*During a 1989 fundraiser for his friend, Republican mayoral candidate Rudy Giuliani, at a Manhattan hotel, Ailes is alleged to have violently attacked a group of AIDS activists, helping drag protester Kathy Ottersten down a flight of stairs.
*Running CNBC in the early 1990s, Ailes hired PR man Brian Lewis after testing his skills as a spin doctor. The New York Observer was working on an unflattering story about Ailes, he told Lewis. “Kill the story,” he ordered, pointing to the telephone. “Here?” Lewis asked. Ailes watched as Lewis bullied the journalist into deep-sixing the item. “Nice job,” he told his new employee, who became one of Ailes’ closest confidants. For 16 years, Lewis headed the notoriously combative PR department at Fox News, occasionally planting negative stories about Fox News employees considered disloyal. “I shoved a Scud up his ass!” he regularly crowed after a successful hit. Increasingly he and Ailes argued. “You demand loyalty from people, but you never show it,” he complained to the boss, prompting Ailes to hurl a water bottle at him. In 2008, he told Ailes he was voting for Barack Obama, on the theory that an Obama presidency would be better for business than a John McCain White House. He was summarily fired last summer—for what Fox News publicly claimed were “financial irregularities”; Lewis later reportedly received a multi-million-dollar settlement for agreeing not to spill Ailes’s secrets.
*Ailes tried to intimidate Time magazine writer Kurt Andersen, who was working on a potentially negative cover story involving Ailes’s friend Rush Limbaugh. “How would you like it if a CNBC camera crew followed your children home from school?” he asked the writer. Andersen’s reply: “I wonder how Jack Welch would feel if he knew that GE resources were being used to stalk small children?” “Are you threatening me?” Ailes asked, and then backed down.
*At CNBC Ailes verbally abused and threatened underlings. Senior executive Andy Friendly, son of CBS News icon Fred Friendly, wrote a detailed memo to NBC chief executive Robert Wright, claiming that “Ailes harangued him at meetings, encouraged him to lie to the press, and left Friendly with the distinct fear that Ailes might become physically violent.” In his memo Friendly described “in my face spitting and screaming to verbal threats of ‘blowing [my] brains out’, to psycological [sic] mind games questioning my family relationships, my marriage and other highly personal, totally inappropriate topics.” Ailes suffered no consequences and Friendly ultimately quit.
*During a nasty argument with rival NBC executive David Zaslav, Ailes allegedly called him “a little fucking Jew prick.” Zaslav—denied the incident to Sherman and last week repeated his denial to the New York Times—formally complained to NBC’s Human Resources department as part of a full-dress investigation. Zaslav wrote in a memo that he feared for his and his family’s safety. Labor lawyer Howard Ganz, a partner in the law firm Proskauer Rose, was retained to conduct an independent probe, and concluded that Ailes made the remark, which could be grounds for “cause termination.” Ailes vehemently denied doing so and kept his job after hand-delivering a letter to Wright saying, “The charges are false and despicable. I have not received a fair hearing. This is un-American. All the lawyering will provoke an untoward outcome.”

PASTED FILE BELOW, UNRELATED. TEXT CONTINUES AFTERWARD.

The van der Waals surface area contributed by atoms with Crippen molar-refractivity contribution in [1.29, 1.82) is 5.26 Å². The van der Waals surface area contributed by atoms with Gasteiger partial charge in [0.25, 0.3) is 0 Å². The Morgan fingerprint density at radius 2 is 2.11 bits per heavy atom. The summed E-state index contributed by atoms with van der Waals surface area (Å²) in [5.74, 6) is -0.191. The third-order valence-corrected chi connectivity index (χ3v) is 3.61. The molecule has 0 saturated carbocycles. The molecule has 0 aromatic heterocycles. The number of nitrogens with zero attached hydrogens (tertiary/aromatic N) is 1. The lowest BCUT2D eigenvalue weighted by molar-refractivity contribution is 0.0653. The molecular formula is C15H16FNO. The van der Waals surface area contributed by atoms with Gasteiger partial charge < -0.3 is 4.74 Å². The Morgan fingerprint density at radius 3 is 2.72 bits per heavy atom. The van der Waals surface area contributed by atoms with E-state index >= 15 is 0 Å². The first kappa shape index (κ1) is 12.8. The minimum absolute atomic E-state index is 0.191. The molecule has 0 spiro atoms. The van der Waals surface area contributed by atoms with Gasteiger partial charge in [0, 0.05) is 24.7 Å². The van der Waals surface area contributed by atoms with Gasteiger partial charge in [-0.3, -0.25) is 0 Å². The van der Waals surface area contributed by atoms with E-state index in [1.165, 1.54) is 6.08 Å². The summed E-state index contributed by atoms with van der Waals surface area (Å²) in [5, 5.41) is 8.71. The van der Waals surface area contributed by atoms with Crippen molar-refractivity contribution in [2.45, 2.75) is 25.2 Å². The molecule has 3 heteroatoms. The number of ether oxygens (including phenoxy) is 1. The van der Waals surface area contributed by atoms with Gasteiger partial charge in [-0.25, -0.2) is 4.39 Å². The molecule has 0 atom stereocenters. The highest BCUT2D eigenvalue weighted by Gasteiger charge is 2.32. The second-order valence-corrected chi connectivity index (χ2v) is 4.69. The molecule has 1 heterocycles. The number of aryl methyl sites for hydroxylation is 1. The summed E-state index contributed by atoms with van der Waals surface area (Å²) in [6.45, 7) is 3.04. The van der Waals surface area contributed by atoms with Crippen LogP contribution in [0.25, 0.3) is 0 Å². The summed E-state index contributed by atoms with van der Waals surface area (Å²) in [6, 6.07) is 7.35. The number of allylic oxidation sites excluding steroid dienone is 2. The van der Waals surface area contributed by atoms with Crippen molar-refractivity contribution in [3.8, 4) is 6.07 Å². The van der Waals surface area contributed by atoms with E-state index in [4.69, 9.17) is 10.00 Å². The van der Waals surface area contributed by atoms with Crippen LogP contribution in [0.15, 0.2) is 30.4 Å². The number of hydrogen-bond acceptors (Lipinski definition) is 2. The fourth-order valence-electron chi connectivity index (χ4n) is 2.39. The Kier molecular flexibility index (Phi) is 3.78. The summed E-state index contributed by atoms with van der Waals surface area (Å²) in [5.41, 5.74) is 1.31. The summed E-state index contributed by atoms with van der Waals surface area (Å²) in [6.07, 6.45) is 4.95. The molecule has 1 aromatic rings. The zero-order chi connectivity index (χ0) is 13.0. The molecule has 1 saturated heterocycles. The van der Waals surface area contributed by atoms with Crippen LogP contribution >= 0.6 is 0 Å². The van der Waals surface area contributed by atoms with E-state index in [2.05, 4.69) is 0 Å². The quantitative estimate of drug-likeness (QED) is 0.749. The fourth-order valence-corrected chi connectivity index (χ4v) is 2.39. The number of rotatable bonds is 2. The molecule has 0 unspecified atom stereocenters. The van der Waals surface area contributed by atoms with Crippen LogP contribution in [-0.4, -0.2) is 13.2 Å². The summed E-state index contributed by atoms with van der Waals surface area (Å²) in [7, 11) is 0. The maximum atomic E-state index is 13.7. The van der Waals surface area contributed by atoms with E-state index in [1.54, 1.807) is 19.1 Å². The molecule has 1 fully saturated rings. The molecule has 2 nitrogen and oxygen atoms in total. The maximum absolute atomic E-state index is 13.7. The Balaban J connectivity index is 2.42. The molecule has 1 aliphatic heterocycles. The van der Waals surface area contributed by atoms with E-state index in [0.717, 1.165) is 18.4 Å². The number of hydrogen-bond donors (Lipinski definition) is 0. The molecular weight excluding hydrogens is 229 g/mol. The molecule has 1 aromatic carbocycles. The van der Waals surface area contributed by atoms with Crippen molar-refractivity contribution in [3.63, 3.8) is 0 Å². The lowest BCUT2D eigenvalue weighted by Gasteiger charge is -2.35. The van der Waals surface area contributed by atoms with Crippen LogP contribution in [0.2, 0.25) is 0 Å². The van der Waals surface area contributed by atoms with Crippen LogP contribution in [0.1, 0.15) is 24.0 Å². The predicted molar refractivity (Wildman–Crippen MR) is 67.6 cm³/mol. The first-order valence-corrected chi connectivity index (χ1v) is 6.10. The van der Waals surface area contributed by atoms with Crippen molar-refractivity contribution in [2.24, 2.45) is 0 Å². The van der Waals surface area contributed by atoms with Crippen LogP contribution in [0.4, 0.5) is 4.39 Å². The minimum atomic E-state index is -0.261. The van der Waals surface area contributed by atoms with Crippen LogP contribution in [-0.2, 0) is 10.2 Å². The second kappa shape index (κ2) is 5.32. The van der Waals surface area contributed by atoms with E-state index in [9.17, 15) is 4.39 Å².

*When Ailes left CNBC to launch Fox News, many CNBC employees followed him there. “You’ve been poaching my people,” Wright complained to Ailes. “It isn’t poaching; it’s a jailbreak!” Ailes retorted.
*Catherine Crier left Fox News after being ordered to soften her coverage of China, where Rupert Murdoch was seeking to expand News Corp.’s business interests in the summer of 1997. “They offered me a lovely contract to stay. I felt uncomfortable,” she said.
*In the summer of 2007, enraged by MSNBC host Keith Olbermann’s constant attacks on Fox News, Ailes reached NBC chief Jeff Zucker on his cell phone. If Olbermann didn’t stop, he warned, Ailes would tell the New York Post “to go after Zucker.”
*Ailes assigned Fox News contributor Jim Pinkerton—a former colleague on George H.W. Bush’s 1988 presidential campaign, where he ran opposition research—to write an anonymous blog trashing Fox’s cable TV rivals.
*Ailes thought Sarah Palin was “an idiot,” but paid her a million dollars a year and built a home studio for her in Wasilla, Alaska. Before her appearances, she regularly carped at husband Todd, who handled the camera. Fox News producers nicknamed the Palins “The Bitch” and “The Eskimo.”
*Ailes, his third wife Beth, and their young son Zachary moved to a huge estate in Garrison, N.Y., where they bought the local newspaper, turned it into a right-wing attack vehicle, and regularly tried to browbeat fellow residents and local politicians over zoning regulations. They installed security cameras all over the property, built a bunker under their mansion, designed to weather a terrorist attack, and stocked it with a six-month food supply. “I’m not allowed to talk about it,” Roger’s older brother Robert told the author. “I think the proper term is a ‘panic room.’ ”